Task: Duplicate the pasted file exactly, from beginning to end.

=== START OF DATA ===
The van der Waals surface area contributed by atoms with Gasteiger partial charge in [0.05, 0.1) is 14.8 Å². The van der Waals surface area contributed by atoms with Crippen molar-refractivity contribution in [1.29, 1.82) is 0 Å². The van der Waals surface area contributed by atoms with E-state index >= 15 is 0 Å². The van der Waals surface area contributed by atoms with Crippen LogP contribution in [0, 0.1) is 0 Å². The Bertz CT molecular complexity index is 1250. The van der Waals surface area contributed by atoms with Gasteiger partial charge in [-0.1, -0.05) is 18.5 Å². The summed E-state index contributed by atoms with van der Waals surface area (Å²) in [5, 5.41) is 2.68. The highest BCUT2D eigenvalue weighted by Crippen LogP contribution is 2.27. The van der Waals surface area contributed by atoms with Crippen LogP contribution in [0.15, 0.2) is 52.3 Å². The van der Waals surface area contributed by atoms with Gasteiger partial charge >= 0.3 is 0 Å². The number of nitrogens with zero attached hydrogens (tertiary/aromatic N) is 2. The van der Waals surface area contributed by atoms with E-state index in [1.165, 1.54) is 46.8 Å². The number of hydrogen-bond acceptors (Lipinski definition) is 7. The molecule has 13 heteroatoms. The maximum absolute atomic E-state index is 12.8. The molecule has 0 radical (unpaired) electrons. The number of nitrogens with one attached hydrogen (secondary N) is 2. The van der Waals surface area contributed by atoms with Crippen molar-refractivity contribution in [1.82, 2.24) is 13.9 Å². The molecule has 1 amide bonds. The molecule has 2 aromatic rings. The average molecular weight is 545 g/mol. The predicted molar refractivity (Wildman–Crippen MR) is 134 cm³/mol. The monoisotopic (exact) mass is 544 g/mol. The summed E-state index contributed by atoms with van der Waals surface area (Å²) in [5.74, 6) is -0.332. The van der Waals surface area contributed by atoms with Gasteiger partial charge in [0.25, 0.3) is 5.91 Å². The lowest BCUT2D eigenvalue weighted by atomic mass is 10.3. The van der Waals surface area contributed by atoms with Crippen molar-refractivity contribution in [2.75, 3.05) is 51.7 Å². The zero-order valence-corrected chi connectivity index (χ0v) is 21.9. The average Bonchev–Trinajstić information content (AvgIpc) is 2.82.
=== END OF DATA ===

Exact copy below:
The van der Waals surface area contributed by atoms with Gasteiger partial charge in [0.05, 0.1) is 14.8 Å². The van der Waals surface area contributed by atoms with Crippen molar-refractivity contribution in [1.29, 1.82) is 0 Å². The van der Waals surface area contributed by atoms with E-state index >= 15 is 0 Å². The van der Waals surface area contributed by atoms with Crippen LogP contribution in [0, 0.1) is 0 Å². The Bertz CT molecular complexity index is 1250. The van der Waals surface area contributed by atoms with Gasteiger partial charge in [-0.1, -0.05) is 18.5 Å². The summed E-state index contributed by atoms with van der Waals surface area (Å²) in [5, 5.41) is 2.68. The highest BCUT2D eigenvalue weighted by Crippen LogP contribution is 2.27. The van der Waals surface area contributed by atoms with Crippen LogP contribution in [0.15, 0.2) is 52.3 Å². The van der Waals surface area contributed by atoms with Gasteiger partial charge >= 0.3 is 0 Å². The number of nitrogens with zero attached hydrogens (tertiary/aromatic N) is 2. The van der Waals surface area contributed by atoms with E-state index in [1.165, 1.54) is 46.8 Å². The number of hydrogen-bond acceptors (Lipinski definition) is 7. The molecule has 13 heteroatoms. The maximum absolute atomic E-state index is 12.8. The molecule has 0 radical (unpaired) electrons. The number of nitrogens with one attached hydrogen (secondary N) is 2. The van der Waals surface area contributed by atoms with Crippen molar-refractivity contribution in [1.82, 2.24) is 13.9 Å². The molecule has 1 amide bonds. The molecule has 2 aromatic rings. The average molecular weight is 545 g/mol. The predicted molar refractivity (Wildman–Crippen MR) is 134 cm³/mol. The monoisotopic (exact) mass is 544 g/mol. The summed E-state index contributed by atoms with van der Waals surface area (Å²) in [5.74, 6) is -0.332. The van der Waals surface area contributed by atoms with Gasteiger partial charge in [0.25, 0.3) is 5.91 Å². The lowest BCUT2D eigenvalue weighted by atomic mass is 10.3. The van der Waals surface area contributed by atoms with Crippen molar-refractivity contribution in [2.75, 3.05) is 51.7 Å². The zero-order valence-corrected chi connectivity index (χ0v) is 21.9. The average Bonchev–Trinajstić information content (AvgIpc) is 2.82.